Read Full Mix Marketing’s latest marketing how-to column from the October 2019 edition of ‘Connected’ magazine from Cambridgeshire Chambers of Commerce. Read here.
Google has changed some of the information available when managing Google Ads campaigns (also known as PPC). Sarah West of Full Mix Marketing explains the implications.
Among other changes, on 30th September, Google removed the ‘Average Position’ statistic.
Where your ad appears in search results is dependent on your Ad Rank. Ad Rank is determined by your ad’s Quality Score and how much you bid per click. Your Quality Score depends on how well your advert and landing page relate to the search term entered.
Until now, Google Ads (formally AdWords) has shown the Average Position your ad appears, relative to others. An Average Position of 1 indicated your ad was always the first paid search ad shown. An Average Position of 3 indicated there were typically two ads above it.
As the way Google search results are displayed varies, Average Position did not indicate your ad’s actual position. Though positions 1 to 3 are often at the top of the page, they can be at the bottom or even on the second page.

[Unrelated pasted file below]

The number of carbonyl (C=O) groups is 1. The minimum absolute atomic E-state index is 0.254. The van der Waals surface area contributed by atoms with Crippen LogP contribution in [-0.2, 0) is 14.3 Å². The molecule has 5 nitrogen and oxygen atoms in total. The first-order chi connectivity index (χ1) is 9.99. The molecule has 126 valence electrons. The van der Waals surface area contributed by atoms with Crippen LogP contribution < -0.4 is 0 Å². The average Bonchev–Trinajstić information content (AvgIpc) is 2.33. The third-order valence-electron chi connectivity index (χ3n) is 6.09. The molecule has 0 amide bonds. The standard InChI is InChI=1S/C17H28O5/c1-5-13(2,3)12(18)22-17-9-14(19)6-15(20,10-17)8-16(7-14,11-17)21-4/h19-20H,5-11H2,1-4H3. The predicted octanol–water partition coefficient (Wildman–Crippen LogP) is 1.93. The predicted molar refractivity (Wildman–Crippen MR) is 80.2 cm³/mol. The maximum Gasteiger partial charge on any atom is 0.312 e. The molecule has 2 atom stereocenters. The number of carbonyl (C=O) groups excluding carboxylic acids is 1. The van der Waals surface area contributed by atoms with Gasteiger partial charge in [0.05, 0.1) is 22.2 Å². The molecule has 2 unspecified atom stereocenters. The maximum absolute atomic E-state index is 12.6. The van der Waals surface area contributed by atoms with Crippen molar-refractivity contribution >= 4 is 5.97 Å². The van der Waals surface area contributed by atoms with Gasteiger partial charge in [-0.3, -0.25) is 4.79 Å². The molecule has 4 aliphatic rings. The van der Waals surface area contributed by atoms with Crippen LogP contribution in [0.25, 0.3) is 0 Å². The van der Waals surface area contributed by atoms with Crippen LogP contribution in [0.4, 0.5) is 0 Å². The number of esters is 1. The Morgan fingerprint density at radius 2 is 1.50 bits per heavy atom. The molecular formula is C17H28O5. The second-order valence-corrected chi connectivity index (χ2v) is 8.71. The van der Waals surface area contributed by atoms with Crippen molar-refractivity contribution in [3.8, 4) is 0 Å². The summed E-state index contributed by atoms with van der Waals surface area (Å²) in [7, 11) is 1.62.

Google believe Average Position is unreliable. However, some say their change is to encourage more campaign automation which can raise costs.
Average Position has been replaced by four new metrics:
- ‘Top Impression Rate’ details the percentage of impressions that appear above organic results at the top of the page
- ‘Absolute Top Impression’ details the percentage of impressions that appear at the very top of the page
- ‘Top Impression Share’ details the frequency an ad appears at the top of the page relative to the number of times it could
- ‘Absolute Top Impression Share’ details the frequency an ad appears at the very top of search results compared with the total opportunities to do so
What are the implications?
Many PPC managers rely on Average Position. For example, though position 1 is typically at the top of the page, many target position 3 as it is more frequently clicked and requires a lower bid. This strategy is no longer possible and a new approach is needed to avoid poor results.
At Full Mix Marketing, we transitioned to the new metrics some months ago. Though complex, they provide more accurate information which can boost results and reduce costs. Make sure your campaign manager is aware and has a new strategy.
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